Is London Becoming too Expensive for Artists ?
Expensive art schools, rising costs of living and unaffordable rents are driving artists out of London, threatening to dismantle the capital’s rich creative scene. This was a warning issued last night at Tate Britan by Tate director Nicholas Serota, who spoke at an event for Labour’s candidate for Mayor, Sadiq Khan. Ahead of the 2016 London mayoral election taking place on May 5th, Mr Khan and members of the Creative Industries Federation presented their plans to support the arts sector, if elected. They promised to promote ”a new age of philanthropy” that will bring together the city’s wealthiest residents who will be encouraged to donate. But will this resolve the problems addressed by Tate galleries director?
The High Price of Art and Life in the British Capital
”Fifty or sixty years ago, it was possible for a young British artist to live or work in Notting Hill or Camden Town,” said Mr Nicholas Serota, as reported by the Evening Standard. ”Over the past 20 years London has been one of the great successes in the field of creativity. That success is very much threatened at present.” He pointed out that the British capital was home to many renowned art makers. “Frank Auerbach, Lucian Freud, Bridget Riley, David Hockney, they all lived in the centre of the city. Even twenty years ago, artists would come to this city to train and then they would stay on after they had finished their studies and they would go on to win the Turner Prize, like Wolfgang Tillmans and Tomma Abts, from Germany; that is no longer the case. Young students come and they are now obliged to leave when they finish their courses.” For Mr Serota, this poses a serious threat to the future of London as the city of art. “Young artists that might have thought of coming here no longer do because they can’t afford to live in London. That must give us pause for thought.”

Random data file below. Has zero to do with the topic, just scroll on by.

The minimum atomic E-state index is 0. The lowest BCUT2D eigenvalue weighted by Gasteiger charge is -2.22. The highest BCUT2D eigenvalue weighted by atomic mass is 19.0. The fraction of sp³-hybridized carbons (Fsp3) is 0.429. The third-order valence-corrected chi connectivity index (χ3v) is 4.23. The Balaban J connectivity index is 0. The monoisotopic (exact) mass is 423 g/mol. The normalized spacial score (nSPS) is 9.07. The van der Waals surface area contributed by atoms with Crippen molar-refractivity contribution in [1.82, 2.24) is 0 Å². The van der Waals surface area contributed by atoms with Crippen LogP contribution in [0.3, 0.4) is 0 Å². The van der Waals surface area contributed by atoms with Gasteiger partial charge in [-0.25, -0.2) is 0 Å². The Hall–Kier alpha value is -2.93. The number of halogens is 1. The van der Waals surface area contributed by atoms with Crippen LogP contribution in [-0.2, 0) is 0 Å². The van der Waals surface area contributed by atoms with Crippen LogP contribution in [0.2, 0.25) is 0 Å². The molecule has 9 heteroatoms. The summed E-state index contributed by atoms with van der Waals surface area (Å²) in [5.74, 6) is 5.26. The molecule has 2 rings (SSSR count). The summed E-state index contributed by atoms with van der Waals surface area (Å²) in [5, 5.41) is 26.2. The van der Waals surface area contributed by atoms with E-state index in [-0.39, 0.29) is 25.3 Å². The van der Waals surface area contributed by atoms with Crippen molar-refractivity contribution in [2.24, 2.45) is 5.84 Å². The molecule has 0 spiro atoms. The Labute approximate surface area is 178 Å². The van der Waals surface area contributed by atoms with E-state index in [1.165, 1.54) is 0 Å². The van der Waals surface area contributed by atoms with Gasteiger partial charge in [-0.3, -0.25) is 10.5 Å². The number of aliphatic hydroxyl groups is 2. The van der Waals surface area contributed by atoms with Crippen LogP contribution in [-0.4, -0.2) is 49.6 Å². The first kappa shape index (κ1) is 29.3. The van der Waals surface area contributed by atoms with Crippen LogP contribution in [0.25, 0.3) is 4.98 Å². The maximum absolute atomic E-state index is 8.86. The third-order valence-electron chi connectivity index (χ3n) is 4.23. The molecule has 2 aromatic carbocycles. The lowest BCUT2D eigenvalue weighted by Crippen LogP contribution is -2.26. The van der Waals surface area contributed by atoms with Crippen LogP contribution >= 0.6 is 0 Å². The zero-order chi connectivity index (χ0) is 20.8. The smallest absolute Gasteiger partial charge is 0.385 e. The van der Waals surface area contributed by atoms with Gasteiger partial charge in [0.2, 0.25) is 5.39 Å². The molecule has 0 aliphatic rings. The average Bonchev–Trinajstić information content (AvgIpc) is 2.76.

What’s The Solution for London Artists ?
If he becomes the next Mayor of London, Mr Sadiq Khan plans to protect the creative industry by establishing Creative Enterprise Zones, which would offer small industrial workspaces, affordable space and possibly reduced rates and grants to artists. The ever-rising prices of apartments, rooms and exhibition spaces are the primary reasons young creatives and galleries are forced to leave the London city centre and push towards the outskirts, or even move to other cities and countries. Just recently, we wrote about the gentrification of London district of Shoreditch at length, where artist studios and exhibition spaces are being demolished in favour of new luxury housing structures, and only those working in the corporate sector are able to afford such flats. On top of that, London arts scene is facing public funding cuts and expensive college tuitions. While Mr Khan’s promise sure sounds like something a mayoral candidate would say during the campaign, it is encouraging to know that important British institutions like Tate finally heard the cry for action. Now we can only hope there will be one.
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Featured image: Nicholas Serota of Tate galleries. Image via ArtReview. All images used for illustrative purposes only.